Saturday evening at his cabin over near the Hardy ranch.
He had been sick all days and Albert, is son, coming home in the evening found his father in
great pain, and so fixed him up some Jamaica ginger, which he though would relieve him for a while, and then went out to
the stable to get his horse ready to go after aid. While Albert was saddling his horse he heard a shot fired
and upon going to the house saw his father lying on the cot, and blood spattered over everything. The shot tore his
head from above the mouth clear off. Death was instaneous.
Wyoming Wolfer, 1904.
In Sheridan County, the feeling of repulsion at Jack apparently continued. The
Sheridan Post reported:
For a decade prior to 1900, Rattlesnake Jack made his headquarters at Sheridan, while he trapped and hunted over
the adjacent country. He was known to practically every person in Sheridan and
Johnson counties, and there is none who will regret his taking off. When his old acquaintances heard of the
suicide, one and all made the same comment: "It's too bad it did not happen earlier--that is about the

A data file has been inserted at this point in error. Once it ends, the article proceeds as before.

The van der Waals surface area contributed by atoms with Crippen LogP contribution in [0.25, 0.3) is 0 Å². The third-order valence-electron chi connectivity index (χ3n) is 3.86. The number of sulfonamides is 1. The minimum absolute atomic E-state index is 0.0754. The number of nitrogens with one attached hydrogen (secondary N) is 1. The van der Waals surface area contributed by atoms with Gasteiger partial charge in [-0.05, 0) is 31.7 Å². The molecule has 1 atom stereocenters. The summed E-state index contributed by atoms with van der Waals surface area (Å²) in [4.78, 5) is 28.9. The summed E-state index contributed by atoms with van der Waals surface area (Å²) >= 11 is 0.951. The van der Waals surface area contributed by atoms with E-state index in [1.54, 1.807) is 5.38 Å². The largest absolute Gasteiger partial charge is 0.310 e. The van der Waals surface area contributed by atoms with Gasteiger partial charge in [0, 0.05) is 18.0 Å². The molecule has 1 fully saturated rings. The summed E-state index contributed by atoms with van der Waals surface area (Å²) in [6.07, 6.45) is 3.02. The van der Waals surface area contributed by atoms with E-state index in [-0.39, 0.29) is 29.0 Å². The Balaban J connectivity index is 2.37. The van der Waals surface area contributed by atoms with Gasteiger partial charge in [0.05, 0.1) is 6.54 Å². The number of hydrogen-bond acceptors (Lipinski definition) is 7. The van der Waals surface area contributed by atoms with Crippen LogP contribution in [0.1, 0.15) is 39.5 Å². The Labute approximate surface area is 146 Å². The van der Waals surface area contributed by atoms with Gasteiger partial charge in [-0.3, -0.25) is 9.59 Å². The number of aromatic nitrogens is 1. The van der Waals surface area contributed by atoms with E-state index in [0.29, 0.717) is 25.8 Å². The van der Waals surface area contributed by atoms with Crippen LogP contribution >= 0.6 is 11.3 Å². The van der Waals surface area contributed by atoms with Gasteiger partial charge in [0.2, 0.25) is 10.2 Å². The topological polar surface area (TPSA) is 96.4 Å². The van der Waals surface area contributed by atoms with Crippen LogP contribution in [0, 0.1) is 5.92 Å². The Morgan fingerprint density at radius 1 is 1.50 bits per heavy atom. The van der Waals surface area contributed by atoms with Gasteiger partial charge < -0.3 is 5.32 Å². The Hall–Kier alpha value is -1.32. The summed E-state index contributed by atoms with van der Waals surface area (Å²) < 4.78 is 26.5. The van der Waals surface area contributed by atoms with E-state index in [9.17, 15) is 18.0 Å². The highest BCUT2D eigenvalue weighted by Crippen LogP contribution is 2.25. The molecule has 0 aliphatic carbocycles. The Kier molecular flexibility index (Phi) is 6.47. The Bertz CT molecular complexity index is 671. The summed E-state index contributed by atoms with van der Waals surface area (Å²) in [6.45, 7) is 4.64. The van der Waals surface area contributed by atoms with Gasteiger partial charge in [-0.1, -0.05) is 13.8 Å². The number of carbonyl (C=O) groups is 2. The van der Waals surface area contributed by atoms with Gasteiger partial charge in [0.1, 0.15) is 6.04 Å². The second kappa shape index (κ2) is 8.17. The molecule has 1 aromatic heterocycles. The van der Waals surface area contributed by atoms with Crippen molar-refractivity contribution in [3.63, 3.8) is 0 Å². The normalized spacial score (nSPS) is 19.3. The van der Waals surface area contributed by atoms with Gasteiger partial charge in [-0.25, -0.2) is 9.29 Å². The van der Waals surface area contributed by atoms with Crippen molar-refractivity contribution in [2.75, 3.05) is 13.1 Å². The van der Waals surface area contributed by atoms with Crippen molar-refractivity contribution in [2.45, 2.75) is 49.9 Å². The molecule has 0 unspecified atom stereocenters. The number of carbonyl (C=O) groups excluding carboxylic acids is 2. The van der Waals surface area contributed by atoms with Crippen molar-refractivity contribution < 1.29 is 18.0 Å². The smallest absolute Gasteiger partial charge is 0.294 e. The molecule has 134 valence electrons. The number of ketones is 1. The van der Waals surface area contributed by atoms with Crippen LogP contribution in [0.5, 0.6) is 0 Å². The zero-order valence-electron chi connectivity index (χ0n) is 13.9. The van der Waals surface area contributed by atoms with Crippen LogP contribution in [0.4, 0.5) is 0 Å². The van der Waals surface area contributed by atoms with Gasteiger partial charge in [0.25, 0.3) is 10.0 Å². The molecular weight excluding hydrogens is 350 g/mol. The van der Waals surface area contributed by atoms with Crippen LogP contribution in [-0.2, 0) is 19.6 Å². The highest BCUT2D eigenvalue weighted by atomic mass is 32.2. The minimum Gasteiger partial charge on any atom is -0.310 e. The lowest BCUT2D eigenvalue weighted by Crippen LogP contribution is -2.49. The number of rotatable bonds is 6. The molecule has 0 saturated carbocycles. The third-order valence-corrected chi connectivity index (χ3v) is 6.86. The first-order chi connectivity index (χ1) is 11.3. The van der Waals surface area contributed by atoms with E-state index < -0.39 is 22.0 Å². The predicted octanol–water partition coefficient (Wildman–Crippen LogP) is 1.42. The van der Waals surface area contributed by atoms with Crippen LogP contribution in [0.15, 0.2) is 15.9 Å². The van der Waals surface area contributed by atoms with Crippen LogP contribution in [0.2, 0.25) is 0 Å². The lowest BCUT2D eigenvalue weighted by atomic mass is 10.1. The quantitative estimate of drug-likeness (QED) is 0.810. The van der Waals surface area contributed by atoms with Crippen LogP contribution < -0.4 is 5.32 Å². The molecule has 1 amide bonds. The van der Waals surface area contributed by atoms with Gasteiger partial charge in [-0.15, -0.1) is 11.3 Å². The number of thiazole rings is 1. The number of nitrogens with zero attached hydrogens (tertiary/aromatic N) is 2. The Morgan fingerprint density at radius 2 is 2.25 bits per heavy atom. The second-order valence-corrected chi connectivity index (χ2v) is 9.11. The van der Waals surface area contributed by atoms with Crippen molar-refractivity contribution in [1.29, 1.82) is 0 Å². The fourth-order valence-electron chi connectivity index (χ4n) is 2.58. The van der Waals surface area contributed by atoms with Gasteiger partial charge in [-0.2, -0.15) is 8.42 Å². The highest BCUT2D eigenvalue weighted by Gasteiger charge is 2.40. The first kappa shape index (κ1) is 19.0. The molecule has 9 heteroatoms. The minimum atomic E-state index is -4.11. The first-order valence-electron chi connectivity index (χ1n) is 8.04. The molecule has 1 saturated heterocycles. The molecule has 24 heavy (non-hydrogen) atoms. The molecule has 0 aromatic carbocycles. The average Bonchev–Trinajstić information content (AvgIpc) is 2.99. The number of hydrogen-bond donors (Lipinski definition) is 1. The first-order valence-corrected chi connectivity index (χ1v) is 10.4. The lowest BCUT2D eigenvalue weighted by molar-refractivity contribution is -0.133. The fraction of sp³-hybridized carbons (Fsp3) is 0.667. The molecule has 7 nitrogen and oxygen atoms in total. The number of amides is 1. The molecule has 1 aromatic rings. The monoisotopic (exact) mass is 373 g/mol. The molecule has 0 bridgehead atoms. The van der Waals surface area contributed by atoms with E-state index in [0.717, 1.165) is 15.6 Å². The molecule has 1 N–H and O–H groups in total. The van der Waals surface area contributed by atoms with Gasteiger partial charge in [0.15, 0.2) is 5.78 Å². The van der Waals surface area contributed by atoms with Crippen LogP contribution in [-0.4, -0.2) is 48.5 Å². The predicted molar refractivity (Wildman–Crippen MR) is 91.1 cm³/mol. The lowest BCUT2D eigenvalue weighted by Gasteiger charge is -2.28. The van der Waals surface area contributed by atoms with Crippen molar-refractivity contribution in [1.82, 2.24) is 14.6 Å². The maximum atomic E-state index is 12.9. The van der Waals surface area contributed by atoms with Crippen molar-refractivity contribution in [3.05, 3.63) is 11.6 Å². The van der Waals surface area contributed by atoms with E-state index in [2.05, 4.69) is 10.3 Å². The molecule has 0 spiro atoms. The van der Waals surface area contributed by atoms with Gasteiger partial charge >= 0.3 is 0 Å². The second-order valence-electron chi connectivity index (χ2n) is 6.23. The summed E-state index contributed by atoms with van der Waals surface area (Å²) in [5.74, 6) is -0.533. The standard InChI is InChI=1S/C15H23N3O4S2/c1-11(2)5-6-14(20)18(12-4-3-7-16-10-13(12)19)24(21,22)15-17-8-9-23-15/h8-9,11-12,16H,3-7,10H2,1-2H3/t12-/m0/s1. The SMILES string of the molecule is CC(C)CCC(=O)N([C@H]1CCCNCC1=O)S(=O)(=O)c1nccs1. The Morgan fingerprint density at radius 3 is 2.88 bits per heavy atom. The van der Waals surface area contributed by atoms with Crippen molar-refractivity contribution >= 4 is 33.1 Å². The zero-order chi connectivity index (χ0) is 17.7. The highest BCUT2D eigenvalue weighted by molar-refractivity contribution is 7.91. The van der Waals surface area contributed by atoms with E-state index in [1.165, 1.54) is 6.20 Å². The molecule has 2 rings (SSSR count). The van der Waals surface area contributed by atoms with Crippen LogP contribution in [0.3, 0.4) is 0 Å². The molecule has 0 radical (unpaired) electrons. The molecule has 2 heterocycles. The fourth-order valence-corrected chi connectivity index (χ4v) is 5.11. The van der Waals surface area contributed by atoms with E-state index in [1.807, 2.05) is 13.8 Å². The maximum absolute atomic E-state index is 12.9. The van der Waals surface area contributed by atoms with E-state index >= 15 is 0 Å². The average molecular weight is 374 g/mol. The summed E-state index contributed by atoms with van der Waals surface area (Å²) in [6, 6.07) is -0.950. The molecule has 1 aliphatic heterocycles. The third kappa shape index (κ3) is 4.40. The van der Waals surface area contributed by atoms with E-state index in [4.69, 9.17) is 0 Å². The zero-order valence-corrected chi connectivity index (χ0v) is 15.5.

only commendable thing old Jack ever did."
At the time of his death, Jack had fairly well solved the wolf problem along the Upper Big Laramie and the government
was going to transfer him elsewhere. By 1915, the wolves had returned. In july, 1915, the
government brought in Albert. Albert killed the wolf primarily blamed, one called "Two Toes."
Interior of a Wolfer's cabin. Photo by Laton Alton Huffman, 1907.
In 1943, at Muddy Creek along the southern base of the Owl Creek Mountains, the last Wyoming wolf prior to the recent reintroductions was killed.
The animal was mistaken for a coyote that had been killing sheep. The sheepherder declined
the $5.00 bounty.
Daniel Latham, an Iron Mountain trapper, undated, photo courtesy Margie McDonald Schrey
Even today, trapping of
predatory animals is a viable profession. In Wyoming, predatory animal districts are authorized to
pay bounties. Funding is provided by a fee payable as a part of the brand
inspection program and from the sale of pelts. There is the story of the new
clerk in Albany County who was rumaging about the vault and came across a cardboard
carton and inquired as to what it contained. Its contents were old mummified
coyote ears upon which bounties had been paid.
Next page: brands.